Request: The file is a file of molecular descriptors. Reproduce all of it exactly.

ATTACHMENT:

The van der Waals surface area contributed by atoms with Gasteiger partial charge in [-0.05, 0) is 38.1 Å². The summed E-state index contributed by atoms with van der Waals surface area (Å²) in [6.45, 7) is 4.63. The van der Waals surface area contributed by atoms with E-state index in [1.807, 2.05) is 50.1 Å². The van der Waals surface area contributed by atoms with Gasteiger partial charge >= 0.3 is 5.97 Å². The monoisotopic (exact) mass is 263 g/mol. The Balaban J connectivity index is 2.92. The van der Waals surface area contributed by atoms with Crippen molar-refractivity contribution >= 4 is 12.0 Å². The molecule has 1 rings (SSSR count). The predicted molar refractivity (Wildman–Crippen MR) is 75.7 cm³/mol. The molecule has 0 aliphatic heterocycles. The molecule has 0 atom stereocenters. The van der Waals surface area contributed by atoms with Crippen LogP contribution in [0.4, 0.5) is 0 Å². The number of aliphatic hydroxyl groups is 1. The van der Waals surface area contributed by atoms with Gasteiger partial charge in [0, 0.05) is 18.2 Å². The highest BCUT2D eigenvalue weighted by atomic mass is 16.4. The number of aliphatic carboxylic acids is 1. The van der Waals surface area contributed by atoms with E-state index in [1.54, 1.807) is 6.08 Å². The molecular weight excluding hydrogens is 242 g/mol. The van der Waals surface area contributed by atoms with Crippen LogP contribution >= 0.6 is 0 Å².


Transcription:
The van der Waals surface area contributed by atoms with Gasteiger partial charge in [-0.05, 0) is 38.1 Å². The summed E-state index contributed by atoms with van der Waals surface area (Å²) in [6.45, 7) is 4.63. The van der Waals surface area contributed by atoms with E-state index in [1.807, 2.05) is 50.1 Å². The van der Waals surface area contributed by atoms with Gasteiger partial charge >= 0.3 is 5.97 Å². The monoisotopic (exact) mass is 263 g/mol. The Balaban J connectivity index is 2.92. The van der Waals surface area contributed by atoms with Crippen molar-refractivity contribution >= 4 is 12.0 Å². The molecule has 1 rings (SSSR count). The predicted molar refractivity (Wildman–Crippen MR) is 75.7 cm³/mol. The molecule has 0 aliphatic heterocycles. The molecule has 0 atom stereocenters. The van der Waals surface area contributed by atoms with Crippen LogP contribution in [0.4, 0.5) is 0 Å². The number of aliphatic hydroxyl groups is 1. The van der Waals surface area contributed by atoms with Gasteiger partial charge in [0, 0.05) is 18.2 Å². The highest BCUT2D eigenvalue weighted by atomic mass is 16.4. The number of aliphatic carboxylic acids is 1. The van der Waals surface area contributed by atoms with E-state index in [1.54, 1.807) is 6.08 Å². The molecular weight excluding hydrogens is 242 g/mol. The van der Waals surface area contributed by atoms with Crippen LogP contribution >= 0.6 is 0 Å².